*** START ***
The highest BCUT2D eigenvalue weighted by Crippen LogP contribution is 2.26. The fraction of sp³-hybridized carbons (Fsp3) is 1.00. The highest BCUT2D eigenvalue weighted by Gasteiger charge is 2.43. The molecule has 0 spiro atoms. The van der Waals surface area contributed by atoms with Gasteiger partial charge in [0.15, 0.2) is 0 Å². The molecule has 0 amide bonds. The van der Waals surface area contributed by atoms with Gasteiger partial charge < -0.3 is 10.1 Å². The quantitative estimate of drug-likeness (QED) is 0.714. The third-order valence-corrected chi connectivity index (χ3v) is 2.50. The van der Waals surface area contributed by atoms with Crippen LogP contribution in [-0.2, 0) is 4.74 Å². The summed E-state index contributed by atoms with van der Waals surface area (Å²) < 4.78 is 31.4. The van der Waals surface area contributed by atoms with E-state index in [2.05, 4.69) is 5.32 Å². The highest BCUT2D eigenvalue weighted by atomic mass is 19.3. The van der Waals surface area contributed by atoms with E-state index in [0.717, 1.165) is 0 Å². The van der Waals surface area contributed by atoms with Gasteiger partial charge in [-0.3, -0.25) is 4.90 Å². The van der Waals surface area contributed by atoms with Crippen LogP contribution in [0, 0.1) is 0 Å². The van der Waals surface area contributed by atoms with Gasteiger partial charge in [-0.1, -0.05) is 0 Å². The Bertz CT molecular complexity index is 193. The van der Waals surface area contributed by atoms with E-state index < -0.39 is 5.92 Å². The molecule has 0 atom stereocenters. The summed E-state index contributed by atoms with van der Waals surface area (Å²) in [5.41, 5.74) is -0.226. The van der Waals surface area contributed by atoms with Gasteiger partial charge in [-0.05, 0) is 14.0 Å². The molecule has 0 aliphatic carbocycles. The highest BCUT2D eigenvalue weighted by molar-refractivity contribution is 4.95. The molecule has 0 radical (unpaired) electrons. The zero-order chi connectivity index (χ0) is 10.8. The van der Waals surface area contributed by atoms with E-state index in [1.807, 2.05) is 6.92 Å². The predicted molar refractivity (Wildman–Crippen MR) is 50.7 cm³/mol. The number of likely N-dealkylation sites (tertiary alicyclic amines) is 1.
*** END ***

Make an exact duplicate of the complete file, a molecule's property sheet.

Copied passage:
The highest BCUT2D eigenvalue weighted by Crippen LogP contribution is 2.26. The fraction of sp³-hybridized carbons (Fsp3) is 1.00. The highest BCUT2D eigenvalue weighted by Gasteiger charge is 2.43. The molecule has 0 spiro atoms. The van der Waals surface area contributed by atoms with Gasteiger partial charge in [0.15, 0.2) is 0 Å². The molecule has 0 amide bonds. The van der Waals surface area contributed by atoms with Gasteiger partial charge < -0.3 is 10.1 Å². The quantitative estimate of drug-likeness (QED) is 0.714. The third-order valence-corrected chi connectivity index (χ3v) is 2.50. The van der Waals surface area contributed by atoms with Crippen LogP contribution in [-0.2, 0) is 4.74 Å². The summed E-state index contributed by atoms with van der Waals surface area (Å²) < 4.78 is 31.4. The van der Waals surface area contributed by atoms with E-state index in [2.05, 4.69) is 5.32 Å². The highest BCUT2D eigenvalue weighted by atomic mass is 19.3. The van der Waals surface area contributed by atoms with E-state index in [0.717, 1.165) is 0 Å². The van der Waals surface area contributed by atoms with Gasteiger partial charge in [-0.3, -0.25) is 4.90 Å². The van der Waals surface area contributed by atoms with Crippen LogP contribution in [0, 0.1) is 0 Å². The van der Waals surface area contributed by atoms with Gasteiger partial charge in [-0.1, -0.05) is 0 Å². The Bertz CT molecular complexity index is 193. The van der Waals surface area contributed by atoms with E-state index < -0.39 is 5.92 Å². The molecule has 0 atom stereocenters. The summed E-state index contributed by atoms with van der Waals surface area (Å²) in [5.41, 5.74) is -0.226. The van der Waals surface area contributed by atoms with Gasteiger partial charge in [-0.05, 0) is 14.0 Å². The molecule has 0 aliphatic carbocycles. The highest BCUT2D eigenvalue weighted by molar-refractivity contribution is 4.95. The molecule has 0 radical (unpaired) electrons. The zero-order chi connectivity index (χ0) is 10.8. The van der Waals surface area contributed by atoms with E-state index in [1.807, 2.05) is 6.92 Å². The predicted molar refractivity (Wildman–Crippen MR) is 50.7 cm³/mol. The number of likely N-dealkylation sites (tertiary alicyclic amines) is 1.